Aurora College instructor part of Indigenous maternal health care research project
Dr. Pertice Moffitt works at the Aurora Research Institute
A three-year collaborative research project looking at Indigenous maternal health care in Canada has received a total of $810,901 in funding from the Canadian Institutes of Health Research.
The project, titled Welcoming the ‘Sacred Spirit’, aims to embrace and include Indigenous knowledge, values, teachings and stories. Aurora Research Institute Manager of Health Research Programs and Aurora College instructor Dr. Pertice Moffitt is a co-investigator on the research project.
The project, however, will be managed by the University of Manitoba with the principal investigators being Assistant Professor Kellie Thiessen and Katherine Whitecloud, a Traditional Knowledge Keeper of the Wipazoka Wakpa Dakota Nation.
Thiessen claims the project is about connecting Indigenous and Western ‘ways of knowing’ to optimize maternal health service delivery initiatives in remote Canadian regions.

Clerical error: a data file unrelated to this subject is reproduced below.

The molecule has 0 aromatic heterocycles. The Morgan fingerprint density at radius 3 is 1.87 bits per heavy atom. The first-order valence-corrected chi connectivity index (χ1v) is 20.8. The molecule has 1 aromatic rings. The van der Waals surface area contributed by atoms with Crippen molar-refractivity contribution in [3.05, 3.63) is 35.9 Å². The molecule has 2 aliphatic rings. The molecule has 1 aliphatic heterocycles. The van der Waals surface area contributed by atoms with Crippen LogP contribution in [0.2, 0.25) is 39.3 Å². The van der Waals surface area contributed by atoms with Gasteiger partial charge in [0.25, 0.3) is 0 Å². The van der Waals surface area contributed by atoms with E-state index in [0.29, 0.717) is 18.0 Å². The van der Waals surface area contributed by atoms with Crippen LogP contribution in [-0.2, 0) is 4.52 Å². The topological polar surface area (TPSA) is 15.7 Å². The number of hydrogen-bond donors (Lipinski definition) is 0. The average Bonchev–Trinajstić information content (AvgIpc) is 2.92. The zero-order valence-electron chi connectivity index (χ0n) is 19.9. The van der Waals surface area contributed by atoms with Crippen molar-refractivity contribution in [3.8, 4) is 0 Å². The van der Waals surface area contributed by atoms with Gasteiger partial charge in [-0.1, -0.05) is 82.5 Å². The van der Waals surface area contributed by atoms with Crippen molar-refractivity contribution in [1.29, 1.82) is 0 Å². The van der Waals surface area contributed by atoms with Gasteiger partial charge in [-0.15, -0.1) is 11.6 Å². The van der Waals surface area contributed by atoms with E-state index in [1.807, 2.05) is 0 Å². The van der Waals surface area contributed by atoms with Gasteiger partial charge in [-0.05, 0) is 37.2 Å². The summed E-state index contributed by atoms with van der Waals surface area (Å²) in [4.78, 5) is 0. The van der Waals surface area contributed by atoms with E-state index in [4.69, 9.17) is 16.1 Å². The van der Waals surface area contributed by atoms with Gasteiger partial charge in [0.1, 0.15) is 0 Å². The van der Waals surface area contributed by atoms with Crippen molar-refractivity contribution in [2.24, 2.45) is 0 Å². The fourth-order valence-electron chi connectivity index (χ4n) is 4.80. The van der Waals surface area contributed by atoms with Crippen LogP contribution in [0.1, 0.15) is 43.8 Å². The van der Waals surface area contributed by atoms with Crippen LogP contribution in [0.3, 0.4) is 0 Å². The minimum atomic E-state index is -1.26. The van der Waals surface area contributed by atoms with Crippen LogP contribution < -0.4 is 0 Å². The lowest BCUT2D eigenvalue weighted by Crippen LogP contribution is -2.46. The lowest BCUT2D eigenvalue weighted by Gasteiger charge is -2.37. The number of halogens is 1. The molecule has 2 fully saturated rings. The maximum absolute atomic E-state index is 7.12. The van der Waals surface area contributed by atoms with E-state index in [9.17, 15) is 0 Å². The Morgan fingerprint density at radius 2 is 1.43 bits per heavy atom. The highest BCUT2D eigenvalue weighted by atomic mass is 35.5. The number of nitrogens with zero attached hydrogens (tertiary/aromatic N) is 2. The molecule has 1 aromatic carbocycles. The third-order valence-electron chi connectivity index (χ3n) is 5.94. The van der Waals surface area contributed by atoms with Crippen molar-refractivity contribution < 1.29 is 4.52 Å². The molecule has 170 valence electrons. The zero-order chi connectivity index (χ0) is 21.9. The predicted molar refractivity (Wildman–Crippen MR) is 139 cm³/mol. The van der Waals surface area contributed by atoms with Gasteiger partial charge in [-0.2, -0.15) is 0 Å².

“Through research, we learned that the sacred spirit, the spirit of a child, has been taken out of the remote communities here in Manitoba and across the country and this has had a detrimental impact on the overall community.”
Whitecloud adds that what’s happened is children have become disconnected. Being connected to extended family is important for a child’s ‘knowing’, or what Western research has termed ‘genetic memory’.
“I have that knowing from my ancestors, where I instinctively know how to manage a situation, and that knowledge remains with me. It’s all the basic teachings you need to function in life and survive in life.”